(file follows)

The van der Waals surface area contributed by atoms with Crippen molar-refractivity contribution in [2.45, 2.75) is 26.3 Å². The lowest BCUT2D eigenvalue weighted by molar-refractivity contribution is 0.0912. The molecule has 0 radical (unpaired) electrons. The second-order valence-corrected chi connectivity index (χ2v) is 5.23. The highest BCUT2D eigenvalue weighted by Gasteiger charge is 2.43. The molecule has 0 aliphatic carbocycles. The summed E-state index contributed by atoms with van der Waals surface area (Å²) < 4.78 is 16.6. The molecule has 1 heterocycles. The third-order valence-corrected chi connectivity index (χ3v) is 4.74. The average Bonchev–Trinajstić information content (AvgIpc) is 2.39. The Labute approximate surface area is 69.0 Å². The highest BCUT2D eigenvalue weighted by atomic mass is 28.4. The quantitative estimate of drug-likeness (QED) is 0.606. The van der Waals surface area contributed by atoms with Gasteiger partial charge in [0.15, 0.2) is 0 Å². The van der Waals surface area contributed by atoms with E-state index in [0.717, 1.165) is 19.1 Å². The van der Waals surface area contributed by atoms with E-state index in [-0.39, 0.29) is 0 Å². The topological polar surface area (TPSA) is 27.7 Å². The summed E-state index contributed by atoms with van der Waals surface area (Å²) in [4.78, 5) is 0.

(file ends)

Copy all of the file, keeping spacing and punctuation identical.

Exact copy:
The van der Waals surface area contributed by atoms with Crippen molar-refractivity contribution in [2.45, 2.75) is 26.3 Å². The lowest BCUT2D eigenvalue weighted by molar-refractivity contribution is 0.0912. The molecule has 0 radical (unpaired) electrons. The second-order valence-corrected chi connectivity index (χ2v) is 5.23. The highest BCUT2D eigenvalue weighted by Gasteiger charge is 2.43. The molecule has 0 aliphatic carbocycles. The summed E-state index contributed by atoms with van der Waals surface area (Å²) < 4.78 is 16.6. The molecule has 1 heterocycles. The third-order valence-corrected chi connectivity index (χ3v) is 4.74. The average Bonchev–Trinajstić information content (AvgIpc) is 2.39. The Labute approximate surface area is 69.0 Å². The highest BCUT2D eigenvalue weighted by atomic mass is 28.4. The quantitative estimate of drug-likeness (QED) is 0.606. The van der Waals surface area contributed by atoms with Gasteiger partial charge in [0.15, 0.2) is 0 Å². The van der Waals surface area contributed by atoms with E-state index in [0.717, 1.165) is 19.1 Å². The van der Waals surface area contributed by atoms with E-state index in [-0.39, 0.29) is 0 Å². The topological polar surface area (TPSA) is 27.7 Å². The summed E-state index contributed by atoms with van der Waals surface area (Å²) in [4.78, 5) is 0.